Which American holiday most embodies Christianity?
Surely Christmas would be at the top of anyone’s shortlist. The second person of the Trinity took on human form, exchanging the glories of heaven for a feeding trough. This is the miracle of miracles. If God can take on human flesh, everything else is now possible.
Another frontrunner is Easter. Jesus was born to die, then rise. If Christ is not risen, the Christian faith is a pointless and pitiful exercise in religiosity.
But even more than Christmas or Easter, I want to suggest that Thanksgiving encapsulates the Christian faith best.
Thanksgiving does not commemorate a biblical event like the incarnation or resurrection. Jesus never talked about the Pilgrims at Plymouth, and the apostle Paul never gave instructions about carving a turkey. Unlike Christmas and Easter, Thanksgiving is not an international holiday for all Christians. It’s a uniquely American celebration. So why is the fourth Thursday in November so similar to Christianity?
Because giving thanks is the culmination of the Christian experience. It is the believer’s reason for being. The reason Jesus was born (Christmas) was so that he would live, die, rise and ascend (Easter). The reason both happened is that Christians would say “thank you” to God forever and ever.
The reason God crafted salvation is “to the praise of his glorious grace” (Ephesians 1:5). Individuals are received by a loving God in order to praise him for being so gracious. Giving thanks, then, is the culmination of the Christian mission. It is the tip of the spear of the believer’s God-given duty and privilege—to tell the Lord how ridiculously kind he has been to a ridiculously unworthy bunch. Giving thanks is what Christians will do for all eternity. All that God has done and is doing is working toward that goal.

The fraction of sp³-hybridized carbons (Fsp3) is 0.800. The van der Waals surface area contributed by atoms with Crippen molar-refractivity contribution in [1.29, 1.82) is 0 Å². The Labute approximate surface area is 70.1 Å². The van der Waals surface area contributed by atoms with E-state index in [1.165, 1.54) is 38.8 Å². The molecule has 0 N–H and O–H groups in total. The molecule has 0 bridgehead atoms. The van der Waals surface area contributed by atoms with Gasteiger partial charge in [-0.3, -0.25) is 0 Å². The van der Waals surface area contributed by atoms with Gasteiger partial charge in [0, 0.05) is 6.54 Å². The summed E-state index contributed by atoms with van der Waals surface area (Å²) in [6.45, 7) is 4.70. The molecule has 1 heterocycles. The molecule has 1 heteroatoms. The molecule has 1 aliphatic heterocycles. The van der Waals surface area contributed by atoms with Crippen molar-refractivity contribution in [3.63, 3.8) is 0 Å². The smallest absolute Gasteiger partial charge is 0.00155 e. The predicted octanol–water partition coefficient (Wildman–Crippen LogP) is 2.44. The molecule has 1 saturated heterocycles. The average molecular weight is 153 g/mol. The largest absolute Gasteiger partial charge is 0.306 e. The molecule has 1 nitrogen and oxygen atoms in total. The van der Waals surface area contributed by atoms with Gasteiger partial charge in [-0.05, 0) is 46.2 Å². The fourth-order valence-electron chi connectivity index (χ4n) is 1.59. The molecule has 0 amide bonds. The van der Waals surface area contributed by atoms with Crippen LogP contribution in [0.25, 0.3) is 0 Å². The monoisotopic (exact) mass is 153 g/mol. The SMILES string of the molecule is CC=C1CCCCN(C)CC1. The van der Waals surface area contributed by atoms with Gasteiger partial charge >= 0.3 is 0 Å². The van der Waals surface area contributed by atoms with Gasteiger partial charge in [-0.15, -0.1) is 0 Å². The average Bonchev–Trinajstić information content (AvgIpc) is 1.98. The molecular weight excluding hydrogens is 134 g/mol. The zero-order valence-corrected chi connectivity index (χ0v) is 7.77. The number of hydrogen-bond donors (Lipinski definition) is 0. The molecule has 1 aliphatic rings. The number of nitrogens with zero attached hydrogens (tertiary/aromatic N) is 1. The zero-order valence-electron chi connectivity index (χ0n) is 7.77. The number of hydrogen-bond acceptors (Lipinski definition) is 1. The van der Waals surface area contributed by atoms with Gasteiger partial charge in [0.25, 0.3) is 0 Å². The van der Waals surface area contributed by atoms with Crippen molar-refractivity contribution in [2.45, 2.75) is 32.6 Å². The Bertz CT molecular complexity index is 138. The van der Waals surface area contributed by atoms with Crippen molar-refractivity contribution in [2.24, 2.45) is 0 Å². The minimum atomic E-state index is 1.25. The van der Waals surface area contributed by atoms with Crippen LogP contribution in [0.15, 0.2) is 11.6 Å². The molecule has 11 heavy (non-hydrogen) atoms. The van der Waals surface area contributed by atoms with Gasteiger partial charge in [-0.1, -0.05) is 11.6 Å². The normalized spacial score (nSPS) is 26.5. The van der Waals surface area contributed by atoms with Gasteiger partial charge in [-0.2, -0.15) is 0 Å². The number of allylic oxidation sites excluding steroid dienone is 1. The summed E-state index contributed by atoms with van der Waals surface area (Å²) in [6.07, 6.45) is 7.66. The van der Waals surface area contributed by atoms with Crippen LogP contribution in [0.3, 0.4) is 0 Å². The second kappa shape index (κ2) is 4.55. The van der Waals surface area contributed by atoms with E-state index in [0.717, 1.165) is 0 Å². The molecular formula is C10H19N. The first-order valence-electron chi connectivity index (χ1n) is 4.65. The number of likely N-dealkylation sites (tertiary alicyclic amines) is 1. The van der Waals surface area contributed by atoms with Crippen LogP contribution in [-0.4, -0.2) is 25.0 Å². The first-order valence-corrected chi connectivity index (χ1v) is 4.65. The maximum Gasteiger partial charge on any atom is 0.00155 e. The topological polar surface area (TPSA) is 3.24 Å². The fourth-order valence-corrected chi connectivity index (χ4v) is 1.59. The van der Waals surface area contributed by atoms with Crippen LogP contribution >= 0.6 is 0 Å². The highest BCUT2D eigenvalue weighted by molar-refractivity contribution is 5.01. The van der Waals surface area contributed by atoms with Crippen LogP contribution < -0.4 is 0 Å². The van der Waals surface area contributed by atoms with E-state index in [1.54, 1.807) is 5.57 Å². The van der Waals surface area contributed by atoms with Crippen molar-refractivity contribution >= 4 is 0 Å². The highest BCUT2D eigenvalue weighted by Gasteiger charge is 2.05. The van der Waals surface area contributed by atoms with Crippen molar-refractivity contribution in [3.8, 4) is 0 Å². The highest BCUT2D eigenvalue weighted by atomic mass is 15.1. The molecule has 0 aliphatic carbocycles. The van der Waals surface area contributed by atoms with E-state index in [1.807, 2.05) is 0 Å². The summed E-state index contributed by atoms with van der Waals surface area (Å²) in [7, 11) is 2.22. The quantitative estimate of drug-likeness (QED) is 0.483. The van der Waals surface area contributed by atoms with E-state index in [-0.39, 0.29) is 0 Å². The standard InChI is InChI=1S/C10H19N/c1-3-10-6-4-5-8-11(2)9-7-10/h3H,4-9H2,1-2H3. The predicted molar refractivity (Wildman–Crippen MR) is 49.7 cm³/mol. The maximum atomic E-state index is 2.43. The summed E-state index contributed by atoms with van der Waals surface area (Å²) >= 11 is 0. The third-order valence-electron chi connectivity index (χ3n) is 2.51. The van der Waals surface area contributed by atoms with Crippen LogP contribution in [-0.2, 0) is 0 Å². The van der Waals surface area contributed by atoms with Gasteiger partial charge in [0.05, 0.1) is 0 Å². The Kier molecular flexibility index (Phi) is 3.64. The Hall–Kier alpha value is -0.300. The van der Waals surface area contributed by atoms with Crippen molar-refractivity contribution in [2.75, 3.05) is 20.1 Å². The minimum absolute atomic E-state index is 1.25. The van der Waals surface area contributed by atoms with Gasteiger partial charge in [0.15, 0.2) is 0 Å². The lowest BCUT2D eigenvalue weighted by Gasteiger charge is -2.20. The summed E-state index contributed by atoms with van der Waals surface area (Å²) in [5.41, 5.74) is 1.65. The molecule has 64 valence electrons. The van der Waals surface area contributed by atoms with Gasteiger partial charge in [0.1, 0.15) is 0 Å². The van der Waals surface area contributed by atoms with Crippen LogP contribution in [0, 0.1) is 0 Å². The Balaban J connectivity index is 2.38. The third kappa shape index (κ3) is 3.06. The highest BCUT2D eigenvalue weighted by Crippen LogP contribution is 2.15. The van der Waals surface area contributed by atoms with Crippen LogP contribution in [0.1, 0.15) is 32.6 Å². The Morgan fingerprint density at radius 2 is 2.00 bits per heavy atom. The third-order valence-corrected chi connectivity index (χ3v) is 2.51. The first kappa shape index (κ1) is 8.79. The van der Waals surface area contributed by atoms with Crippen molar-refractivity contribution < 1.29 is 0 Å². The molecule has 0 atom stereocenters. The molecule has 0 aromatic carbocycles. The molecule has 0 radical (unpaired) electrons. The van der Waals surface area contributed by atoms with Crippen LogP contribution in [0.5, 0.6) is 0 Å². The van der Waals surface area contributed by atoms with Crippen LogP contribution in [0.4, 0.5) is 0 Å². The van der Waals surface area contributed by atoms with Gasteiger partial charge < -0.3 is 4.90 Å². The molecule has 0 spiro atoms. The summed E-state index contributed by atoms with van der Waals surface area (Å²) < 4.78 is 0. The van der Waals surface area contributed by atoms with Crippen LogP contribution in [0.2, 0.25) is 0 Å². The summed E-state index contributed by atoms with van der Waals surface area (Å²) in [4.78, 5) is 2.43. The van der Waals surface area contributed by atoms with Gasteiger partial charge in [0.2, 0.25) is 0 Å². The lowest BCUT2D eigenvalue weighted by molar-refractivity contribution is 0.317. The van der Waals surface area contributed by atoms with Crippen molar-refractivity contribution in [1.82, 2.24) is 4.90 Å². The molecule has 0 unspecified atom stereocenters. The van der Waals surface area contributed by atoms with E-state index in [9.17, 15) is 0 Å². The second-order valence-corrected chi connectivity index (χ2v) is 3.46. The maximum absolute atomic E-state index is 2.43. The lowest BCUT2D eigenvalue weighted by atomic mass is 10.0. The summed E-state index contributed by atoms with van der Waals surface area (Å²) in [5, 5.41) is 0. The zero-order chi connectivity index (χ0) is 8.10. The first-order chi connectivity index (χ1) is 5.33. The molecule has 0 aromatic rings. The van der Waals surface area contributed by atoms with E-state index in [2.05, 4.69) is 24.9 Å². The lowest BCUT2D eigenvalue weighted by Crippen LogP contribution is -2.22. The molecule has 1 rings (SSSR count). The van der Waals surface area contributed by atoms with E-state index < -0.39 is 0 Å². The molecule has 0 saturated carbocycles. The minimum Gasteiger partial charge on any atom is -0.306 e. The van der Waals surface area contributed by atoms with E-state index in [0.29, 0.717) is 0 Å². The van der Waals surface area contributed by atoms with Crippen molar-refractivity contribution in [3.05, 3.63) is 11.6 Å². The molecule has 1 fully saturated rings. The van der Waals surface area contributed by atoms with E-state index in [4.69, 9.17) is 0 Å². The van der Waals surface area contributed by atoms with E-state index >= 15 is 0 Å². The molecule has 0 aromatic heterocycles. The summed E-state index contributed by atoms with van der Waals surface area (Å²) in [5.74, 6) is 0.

The absence of thanksgiving is also the fountain of disobedience. Romans 1 gives a laundry list of sin—everything from idolatry to gossip. As man disobeys, his punishment is to be given over into more disobedience. Interestingly, what is the first sin mentioned in this list? Ingratitude. “For although they knew God, they did not honor him as God or give thanks to him” (Romans 1:21). This ingratitude is the wedge that opens the door to the fullness of depravity.
The life without God is marked by not giving thanks, and the life with God is marked by giving thanks. A heart full of gratitude is not a special emotion reserved for the extra-spiritual. It’s man’s basic duty.
So let’s embrace the centrality of Thanksgiving. When we bow our heads over a spread of dressing, rolls, and green bean casserole, let’s remember that we were created to say “thank you”—not just for the turkey, but also for the Lamb.
Rick Hardison is pastor of Great Crossings Baptist Church in Scott County.